Reforms to job laws to help business
Submit Articles Back to Articles
on 23 November 2011 - BIS
The most radical reform to the employment law system for
decades was outlined today by Business Secretary Vince Cable as part of
the Government’s plan for growth, cutting unnecessary demands on
business while safeguarding workers’ rights.
During a speech to EEF, the manufacturers organisation, Dr
Cable announced the results of a consultation on resolving workplace
disputes and the Red Tape Challenge review of employment law.
A package of measures will
retain key protections for employees, but also fundamentally improve
the way employers take people on, manage disputes and let people go.
Changes will include an overhaul of employment tribunals, which is
expected to deliver £40 million a year in benefits to employers.
Ministers will also start a call for evidence on whether the 90 day
minimum consultation period for collective redundancies is restricting
businesses and should be reduced.
Vince Cable said:
“Our labour market is
already one of the most flexible in the world. This flexibility
benefits businesses, staff and the wider economy. But many employers
still feel that employment law is a barrier to growing their business.
“We’re knocking down that
barrier today - getting the state out of the way, making it easier for
businesses to take on staff and improving the process for when staff
have to be let go.
let me be clear: we are not re-balancing employment law simply in the
direction of employers. Our proposals strike an appropriate balance and
we are keeping the necessary protections already in place to protect
employees. Our proposals are not - emphatically not – an attempt to
give businesses an easy ride at the expense of their staff. Nor have we
made a cynical choice to favour flexibility over fairness.
“We know that disputes at
work cost time and money, reduce productivity and can distract
employers from the day-to-day running of their business. Tribunals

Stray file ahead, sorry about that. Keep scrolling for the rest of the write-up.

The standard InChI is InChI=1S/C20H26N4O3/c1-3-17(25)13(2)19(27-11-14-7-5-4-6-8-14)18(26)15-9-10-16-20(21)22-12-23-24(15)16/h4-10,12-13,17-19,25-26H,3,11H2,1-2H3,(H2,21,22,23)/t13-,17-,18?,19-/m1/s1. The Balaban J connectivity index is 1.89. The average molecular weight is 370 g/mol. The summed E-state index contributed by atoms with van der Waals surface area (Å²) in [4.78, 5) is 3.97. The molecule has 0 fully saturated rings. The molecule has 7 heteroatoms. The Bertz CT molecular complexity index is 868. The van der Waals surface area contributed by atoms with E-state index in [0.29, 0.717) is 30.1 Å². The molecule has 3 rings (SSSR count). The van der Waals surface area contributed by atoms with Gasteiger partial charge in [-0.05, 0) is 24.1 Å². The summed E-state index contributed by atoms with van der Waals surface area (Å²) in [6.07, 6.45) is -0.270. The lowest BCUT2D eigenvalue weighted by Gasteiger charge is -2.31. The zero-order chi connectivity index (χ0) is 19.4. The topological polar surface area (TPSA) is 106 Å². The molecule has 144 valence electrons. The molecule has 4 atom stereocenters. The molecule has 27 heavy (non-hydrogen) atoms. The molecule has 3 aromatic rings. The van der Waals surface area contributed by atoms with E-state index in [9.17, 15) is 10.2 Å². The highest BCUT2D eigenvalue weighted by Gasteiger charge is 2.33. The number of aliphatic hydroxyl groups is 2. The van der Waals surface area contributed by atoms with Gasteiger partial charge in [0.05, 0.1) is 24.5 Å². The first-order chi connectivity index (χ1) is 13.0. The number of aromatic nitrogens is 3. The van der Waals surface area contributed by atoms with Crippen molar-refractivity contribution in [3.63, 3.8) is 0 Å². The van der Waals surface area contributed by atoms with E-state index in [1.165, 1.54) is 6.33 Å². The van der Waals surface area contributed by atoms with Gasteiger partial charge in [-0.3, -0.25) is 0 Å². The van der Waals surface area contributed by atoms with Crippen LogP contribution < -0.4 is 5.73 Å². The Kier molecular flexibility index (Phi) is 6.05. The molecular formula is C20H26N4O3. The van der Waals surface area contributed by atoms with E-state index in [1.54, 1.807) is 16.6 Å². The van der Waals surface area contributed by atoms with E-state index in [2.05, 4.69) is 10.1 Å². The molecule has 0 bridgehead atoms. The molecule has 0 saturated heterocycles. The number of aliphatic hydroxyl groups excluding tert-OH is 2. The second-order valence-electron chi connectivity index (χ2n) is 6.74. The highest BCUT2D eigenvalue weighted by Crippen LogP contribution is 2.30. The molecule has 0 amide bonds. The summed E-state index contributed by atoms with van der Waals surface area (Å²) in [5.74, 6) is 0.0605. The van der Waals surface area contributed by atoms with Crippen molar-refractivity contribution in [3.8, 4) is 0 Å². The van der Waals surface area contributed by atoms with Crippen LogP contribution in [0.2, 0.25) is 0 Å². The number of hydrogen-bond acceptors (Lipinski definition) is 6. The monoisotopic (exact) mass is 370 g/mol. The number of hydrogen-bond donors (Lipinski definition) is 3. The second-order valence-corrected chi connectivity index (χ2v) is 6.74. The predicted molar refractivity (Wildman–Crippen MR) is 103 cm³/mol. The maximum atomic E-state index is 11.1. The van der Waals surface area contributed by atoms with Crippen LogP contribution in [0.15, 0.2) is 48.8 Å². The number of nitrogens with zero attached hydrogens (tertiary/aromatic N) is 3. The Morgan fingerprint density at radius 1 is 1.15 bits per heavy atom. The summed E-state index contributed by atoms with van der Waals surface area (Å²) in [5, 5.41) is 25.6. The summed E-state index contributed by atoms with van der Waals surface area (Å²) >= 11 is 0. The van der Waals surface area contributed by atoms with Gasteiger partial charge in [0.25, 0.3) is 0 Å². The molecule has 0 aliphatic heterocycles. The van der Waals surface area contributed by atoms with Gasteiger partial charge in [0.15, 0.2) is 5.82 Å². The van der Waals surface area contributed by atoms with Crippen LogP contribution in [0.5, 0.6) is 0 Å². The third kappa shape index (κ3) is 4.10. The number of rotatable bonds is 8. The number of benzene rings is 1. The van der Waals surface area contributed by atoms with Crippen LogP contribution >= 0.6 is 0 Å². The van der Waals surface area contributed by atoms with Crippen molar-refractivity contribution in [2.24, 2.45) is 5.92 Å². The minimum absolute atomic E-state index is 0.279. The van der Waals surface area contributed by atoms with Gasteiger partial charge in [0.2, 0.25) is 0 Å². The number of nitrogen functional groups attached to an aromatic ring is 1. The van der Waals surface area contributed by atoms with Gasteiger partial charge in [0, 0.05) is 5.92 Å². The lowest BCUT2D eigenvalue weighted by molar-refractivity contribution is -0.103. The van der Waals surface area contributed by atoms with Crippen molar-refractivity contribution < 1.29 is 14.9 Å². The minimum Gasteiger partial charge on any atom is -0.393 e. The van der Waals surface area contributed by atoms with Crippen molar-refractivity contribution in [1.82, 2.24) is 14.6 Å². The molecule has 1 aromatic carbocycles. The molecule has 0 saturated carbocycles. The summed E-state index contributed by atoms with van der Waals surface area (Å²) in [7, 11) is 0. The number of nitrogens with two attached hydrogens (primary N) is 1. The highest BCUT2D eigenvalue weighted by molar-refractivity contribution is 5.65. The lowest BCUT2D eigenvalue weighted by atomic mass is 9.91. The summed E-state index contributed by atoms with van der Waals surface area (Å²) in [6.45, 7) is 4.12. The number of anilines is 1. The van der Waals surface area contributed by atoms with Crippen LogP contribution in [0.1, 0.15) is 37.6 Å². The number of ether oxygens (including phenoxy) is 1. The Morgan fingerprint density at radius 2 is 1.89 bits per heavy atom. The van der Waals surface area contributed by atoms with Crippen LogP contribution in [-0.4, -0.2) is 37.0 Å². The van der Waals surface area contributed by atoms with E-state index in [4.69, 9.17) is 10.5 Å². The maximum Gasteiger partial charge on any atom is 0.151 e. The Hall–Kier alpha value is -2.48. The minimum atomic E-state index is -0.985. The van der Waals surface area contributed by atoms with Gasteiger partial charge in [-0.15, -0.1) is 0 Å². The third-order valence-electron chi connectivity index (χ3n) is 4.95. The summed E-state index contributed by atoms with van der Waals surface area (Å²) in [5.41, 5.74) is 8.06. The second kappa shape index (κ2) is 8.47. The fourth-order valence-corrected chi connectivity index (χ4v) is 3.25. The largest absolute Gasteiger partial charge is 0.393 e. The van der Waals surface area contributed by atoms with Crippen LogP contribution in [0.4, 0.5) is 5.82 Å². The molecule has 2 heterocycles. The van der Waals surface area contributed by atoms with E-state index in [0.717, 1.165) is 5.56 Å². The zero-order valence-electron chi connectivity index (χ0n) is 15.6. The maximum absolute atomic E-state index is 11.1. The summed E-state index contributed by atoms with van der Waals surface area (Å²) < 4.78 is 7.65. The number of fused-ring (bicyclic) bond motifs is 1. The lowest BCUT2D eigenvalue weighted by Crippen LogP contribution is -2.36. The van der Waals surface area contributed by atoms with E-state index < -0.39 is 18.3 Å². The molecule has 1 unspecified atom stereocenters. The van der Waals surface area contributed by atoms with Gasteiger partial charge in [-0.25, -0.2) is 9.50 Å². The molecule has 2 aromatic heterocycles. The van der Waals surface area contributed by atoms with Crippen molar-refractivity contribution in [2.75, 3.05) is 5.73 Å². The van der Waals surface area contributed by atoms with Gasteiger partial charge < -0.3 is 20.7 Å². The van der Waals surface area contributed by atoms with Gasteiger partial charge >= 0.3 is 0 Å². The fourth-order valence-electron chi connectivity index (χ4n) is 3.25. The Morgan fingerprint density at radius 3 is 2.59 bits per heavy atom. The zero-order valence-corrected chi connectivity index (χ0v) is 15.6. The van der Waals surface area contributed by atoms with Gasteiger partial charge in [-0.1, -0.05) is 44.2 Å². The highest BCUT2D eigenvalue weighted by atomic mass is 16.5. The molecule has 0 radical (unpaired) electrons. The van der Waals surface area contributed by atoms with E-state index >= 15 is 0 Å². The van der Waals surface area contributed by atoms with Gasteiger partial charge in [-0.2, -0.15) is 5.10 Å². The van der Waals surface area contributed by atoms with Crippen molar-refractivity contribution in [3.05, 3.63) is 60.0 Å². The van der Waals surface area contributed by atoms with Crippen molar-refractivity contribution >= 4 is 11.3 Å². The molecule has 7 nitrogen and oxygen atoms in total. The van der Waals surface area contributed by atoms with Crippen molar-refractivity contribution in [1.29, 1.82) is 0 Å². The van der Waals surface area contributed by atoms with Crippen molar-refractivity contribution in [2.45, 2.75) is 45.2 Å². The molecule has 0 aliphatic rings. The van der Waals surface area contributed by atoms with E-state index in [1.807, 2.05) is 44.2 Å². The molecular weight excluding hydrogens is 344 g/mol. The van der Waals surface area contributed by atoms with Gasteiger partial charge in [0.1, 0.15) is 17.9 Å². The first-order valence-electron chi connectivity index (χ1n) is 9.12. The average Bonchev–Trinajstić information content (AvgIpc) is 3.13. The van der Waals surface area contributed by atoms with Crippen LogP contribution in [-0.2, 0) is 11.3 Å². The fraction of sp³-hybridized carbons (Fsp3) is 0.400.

should be a last resort for workplace problems which is why we want
disputes to be solved in other ways.”
In response to the
suggestion that dismissal laws are too onerous for small businesses in
particular, the Government will launch a call for evidence on two
Firstly it will seek views on
a proposal to introduce compensated no fault dismissal for
micro firms, with fewer than 10 employees. Secondly, it will look at
ways to slim down existing dismissal processes, how they might be
simplified, including potentially working with the Advisory,
Conciliation and Arbitration Service (Acas) to make changes to their
Code, or supplementary guidance for small businesses.
Simplifying the employment
tribunals system for businesses will result in fewer claims each year.
These reforms will deliver direct net savings to business of more than
£10 million a year with wider benefits to employers estimated at more
than £40 million a year.
Proposals resulting from the
Red Tape Challenge include a call for evidence on the consultation
rules for collective redundancies and whether the current 90 day
minimum period for more than 100 redundancies can be reduced. Ministers
are keen to see what impact this has on the restructuring of
businesses, whether this acts as a barrier to employer flexibility in
the labour market and how any change might affect employees’ access to
alternative employment or training.
The Ministry of Justice will shortly
publish a consultation on the introduction of fees for anyone wishing
to take a claim to an employment tribunal. The proposals will transfer
the cost burden from taxpayers to users of the system and encourage
claimants to consider seriously the validity of their claim. The
consultation will seek views on two options. The first
proposes a system that involves payment of an initial fee to lodge a
claim, and a second fee to take that claim to hearing. The second
option proposes introducing a £30,000 threshold, so those seeking an
award above this level will pay more to bring a claim.
Of the 159 regulations examined in the employment theme of the
Red Tape Challenge more than 70 regulations, over 40 per cent, are to
be merged, simplified or scrapped. The Government will:
• Publish a call for
evidence on proposals to simplify the Transfer of Undertakings
(Protection of Employment) - TUPE - rules which many businesses say are
too complex and bureaucratic.
• Close a whistleblowing
case law loophole which allows employees to blow the whistle about
their own personal work contract.
• Merge 17 National Minimum
Wage regulations into one set which will simplify the current regime,
making it easier for employers to navigate the law, to complement the
work the Low Pay Commission is doing on how best to streamline the
• Consult in the spring to
streamline the current regulatory regime for the recruitment sector.
• Create a universally
portable CRB check that can be viewed by employers instantly online,
from early 2013. These policy changes are being led by the Home Office.
As part of the response to
the Resolving Workplace Disputes consultation, the
Government has committed to:
• Requiring all employment
disputes to go to the Advisory, Conciliation and Arbitration Service